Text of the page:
Christ loved us first. He loves us as a brother and as a friend. The Gospels describe Jesus as a friend of many people whose lives he touched. To the Apostles he said: “You are my friends... I call you friends, because I have made known to you everything I have learnt from my Father” (Jn 15, 14-15). At the tomb of his friend Lazarus “Jesus wept; and the Jews said, ‘See how much he loved him!‘”. The Gospels tell how the children flocked to him and even sinners and outcasts were considered his friends. St Mark says about a young man who asked about the way to eternal life, that is, to salvation, that “Jesus looked steadily at him and loved him” (Mk 10, 21). Unfortunately, the young man did not accept Jesus’ invitation to follow him. He could not bring himself to accept the conditions of Jesus’ friendship.
For to be Jesus’ friend and brother is above all to know him and to do what he has commanded.
3. Some of you may say that it would have been easy to know Jesus when he travelled around the towns and villages of Galilee and Judea, preaching and doing good. You may say that it is hard to think of yourself as a brother of someone who lived so long ago.
But no, Jesus Christ is alive today and always! This is our faith. This is the source of everything it means to be a Christian.
Jesus not only died for us – he rose from the dead, and there at God’s right hand he pleads for us. Ever since the day of Pentecost the Risen Jesus has been present in his Church, above all in the sacraments, and especially the Eucharist. He has become one with every human being, so that when we serve our brothers and sisters for love of him, we truly love and serve Jesus himself. That is what he means when he tells us that whatever we do for the least of our brothers and sisters, we do to him.
This is how you young people of Zimbabwe can prove your love for Christ. You must help other people. You must serve them. And you can help and serve your brothers and sisters in Christ by building up a world in which the dignity of everybody will be acknowledged, defended and respected, where there will be no discrimination based on race or colour or national origin!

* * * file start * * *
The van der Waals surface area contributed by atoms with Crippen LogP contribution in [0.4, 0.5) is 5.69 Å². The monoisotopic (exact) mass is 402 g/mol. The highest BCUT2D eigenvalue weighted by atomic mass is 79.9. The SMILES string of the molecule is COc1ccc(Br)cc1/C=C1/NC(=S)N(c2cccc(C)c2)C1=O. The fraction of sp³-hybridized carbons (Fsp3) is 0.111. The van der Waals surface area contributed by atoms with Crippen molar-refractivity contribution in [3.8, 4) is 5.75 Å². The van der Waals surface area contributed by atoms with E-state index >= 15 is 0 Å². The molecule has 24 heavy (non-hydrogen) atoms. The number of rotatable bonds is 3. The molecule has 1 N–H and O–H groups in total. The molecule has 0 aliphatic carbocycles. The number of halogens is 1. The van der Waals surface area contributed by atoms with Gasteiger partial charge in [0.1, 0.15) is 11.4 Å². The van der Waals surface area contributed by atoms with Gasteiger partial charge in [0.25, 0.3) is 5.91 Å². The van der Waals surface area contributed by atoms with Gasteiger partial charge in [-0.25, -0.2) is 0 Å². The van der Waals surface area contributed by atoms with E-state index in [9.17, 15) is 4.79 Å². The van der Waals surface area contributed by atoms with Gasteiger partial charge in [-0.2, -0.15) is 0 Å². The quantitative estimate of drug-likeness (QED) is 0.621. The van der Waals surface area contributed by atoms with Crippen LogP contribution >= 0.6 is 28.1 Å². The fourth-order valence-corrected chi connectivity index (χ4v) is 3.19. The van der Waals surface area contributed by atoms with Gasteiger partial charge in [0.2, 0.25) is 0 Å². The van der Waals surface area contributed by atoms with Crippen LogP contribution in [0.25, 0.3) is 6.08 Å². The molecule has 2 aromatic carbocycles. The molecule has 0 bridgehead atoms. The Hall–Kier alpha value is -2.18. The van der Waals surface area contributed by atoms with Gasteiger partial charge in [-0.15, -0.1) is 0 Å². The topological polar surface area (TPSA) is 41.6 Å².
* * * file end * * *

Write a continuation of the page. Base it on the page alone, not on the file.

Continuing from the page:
Remember, when God looks at you, he does not see a black face, or a white face, or a brown face; he sees the face of his Son, Christ. And when Christ looks at you, he looks “at your heart”. And he teaches each one of you – and all of us – to do the same!
When the Lord asks you, in the depths of your consciences, “Where is your brother?” you cannot, you must not answer like Cain who murdered his brother Abel. Cain asked the Lord in reply, “Am I my brother’s guardian?” (Gen 4,9). The answer is "yes". Yes, you are always the guardians and defenders of your brothers and sisters! You are their servants and their friends.The answer is “yes”. Yes, you are always the guardians and defenders of your brothers and sisters! You are their servants and their friends.
4. But it is not enough to act individually and alone. Many of you already belong to Catholic Youth Associations, Catholic Guilds and other groups where you pray together and do charitable and social work. Through these shared activities you can experience the meaning of those words of Jesus: “where two or three meet in my name, I shall be there with them” (Mt 18, 20). You can discover the joy of being partners with each other and partners with Christ in the cause of his kingdom.
Are you, the young people of Zimbabwe, ready to build up a strong and lasting brotherhood with Jesus?
Are you ready to be his partners and disciples?
Are you ready to give up passing interests and attractions in order to join him in the cause of his kingdom – that kingdom of justice and mercy, of reconciliation and peace?
Are you ready to work with your bishops and priests and with the religious sisters and brothers to build up the Church in your parishes and in your country, for the sake of spreading the Good News of Jesus Christ?
Your willingness to do this is what gives the Church and the Pope confidence in the future. You are the future of Zimbabwe! You are the future of the Church! You are the future that the Pope prays for every day!
5. Some of you will hear Jesus calling you, softly but insistently, to follow him in the priesthood or in the religious life. Listen to his voice deep in your hearts! Look around you! See his need of you in the faces of the children, the elderly, the sick and suffering people of your land! “The harvest is rich `but the labourers are few”. When you feel the call to “something more”, and when the Sermon on the Mount – the Beatitudes – fills your heart with a new sense of purpose, do not silence that call! Let it develop into the maturity of a vocation! Respond to it in prayer and greater fidelity to Christ’s commandments!